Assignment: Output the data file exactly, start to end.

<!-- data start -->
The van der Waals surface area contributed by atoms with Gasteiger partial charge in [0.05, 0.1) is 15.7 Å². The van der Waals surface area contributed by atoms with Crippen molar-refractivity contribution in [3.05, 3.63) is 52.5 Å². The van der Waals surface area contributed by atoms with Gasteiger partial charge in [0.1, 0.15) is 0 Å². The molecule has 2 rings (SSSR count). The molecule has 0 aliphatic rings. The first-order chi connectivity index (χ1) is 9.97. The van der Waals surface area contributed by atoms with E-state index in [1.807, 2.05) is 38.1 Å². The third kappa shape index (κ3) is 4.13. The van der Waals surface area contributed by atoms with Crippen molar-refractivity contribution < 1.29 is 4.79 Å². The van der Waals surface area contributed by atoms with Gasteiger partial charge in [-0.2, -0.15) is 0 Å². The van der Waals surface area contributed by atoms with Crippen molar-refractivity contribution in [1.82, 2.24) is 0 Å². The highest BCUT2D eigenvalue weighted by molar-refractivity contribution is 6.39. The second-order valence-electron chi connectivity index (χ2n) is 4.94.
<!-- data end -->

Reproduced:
The van der Waals surface area contributed by atoms with Gasteiger partial charge in [0.05, 0.1) is 15.7 Å². The van der Waals surface area contributed by atoms with Crippen molar-refractivity contribution in [3.05, 3.63) is 52.5 Å². The van der Waals surface area contributed by atoms with Gasteiger partial charge in [0.1, 0.15) is 0 Å². The molecule has 2 rings (SSSR count). The molecule has 0 aliphatic rings. The first-order chi connectivity index (χ1) is 9.97. The van der Waals surface area contributed by atoms with E-state index in [1.807, 2.05) is 38.1 Å². The third kappa shape index (κ3) is 4.13. The van der Waals surface area contributed by atoms with Crippen molar-refractivity contribution < 1.29 is 4.79 Å². The van der Waals surface area contributed by atoms with Gasteiger partial charge in [-0.2, -0.15) is 0 Å². The van der Waals surface area contributed by atoms with Crippen molar-refractivity contribution in [1.82, 2.24) is 0 Å². The highest BCUT2D eigenvalue weighted by molar-refractivity contribution is 6.39. The second-order valence-electron chi connectivity index (χ2n) is 4.94.